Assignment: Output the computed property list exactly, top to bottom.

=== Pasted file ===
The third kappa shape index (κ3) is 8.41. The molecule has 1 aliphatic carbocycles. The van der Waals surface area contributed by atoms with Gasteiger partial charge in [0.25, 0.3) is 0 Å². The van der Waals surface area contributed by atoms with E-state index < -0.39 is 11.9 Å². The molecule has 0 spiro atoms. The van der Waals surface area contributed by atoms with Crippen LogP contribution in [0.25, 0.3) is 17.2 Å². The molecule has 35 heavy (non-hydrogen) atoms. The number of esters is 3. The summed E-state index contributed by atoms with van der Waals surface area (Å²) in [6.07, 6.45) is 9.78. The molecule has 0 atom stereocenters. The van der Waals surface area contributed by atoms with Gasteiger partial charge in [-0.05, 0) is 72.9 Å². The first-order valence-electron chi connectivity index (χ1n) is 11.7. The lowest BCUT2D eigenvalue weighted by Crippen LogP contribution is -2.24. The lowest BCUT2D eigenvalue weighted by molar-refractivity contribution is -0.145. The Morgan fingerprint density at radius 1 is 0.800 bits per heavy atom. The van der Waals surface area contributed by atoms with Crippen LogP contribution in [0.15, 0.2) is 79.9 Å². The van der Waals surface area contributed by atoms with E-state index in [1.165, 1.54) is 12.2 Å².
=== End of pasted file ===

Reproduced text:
The third kappa shape index (κ3) is 8.41. The molecule has 1 aliphatic carbocycles. The van der Waals surface area contributed by atoms with Gasteiger partial charge in [0.25, 0.3) is 0 Å². The van der Waals surface area contributed by atoms with E-state index < -0.39 is 11.9 Å². The molecule has 0 spiro atoms. The van der Waals surface area contributed by atoms with Crippen LogP contribution in [0.25, 0.3) is 17.2 Å². The molecule has 35 heavy (non-hydrogen) atoms. The number of esters is 3. The summed E-state index contributed by atoms with van der Waals surface area (Å²) in [6.07, 6.45) is 9.78. The molecule has 0 atom stereocenters. The van der Waals surface area contributed by atoms with Gasteiger partial charge in [-0.05, 0) is 72.9 Å². The first-order valence-electron chi connectivity index (χ1n) is 11.7. The lowest BCUT2D eigenvalue weighted by Crippen LogP contribution is -2.24. The lowest BCUT2D eigenvalue weighted by molar-refractivity contribution is -0.145. The Morgan fingerprint density at radius 1 is 0.800 bits per heavy atom. The van der Waals surface area contributed by atoms with Crippen LogP contribution in [0.15, 0.2) is 79.9 Å². The van der Waals surface area contributed by atoms with E-state index in [1.165, 1.54) is 12.2 Å².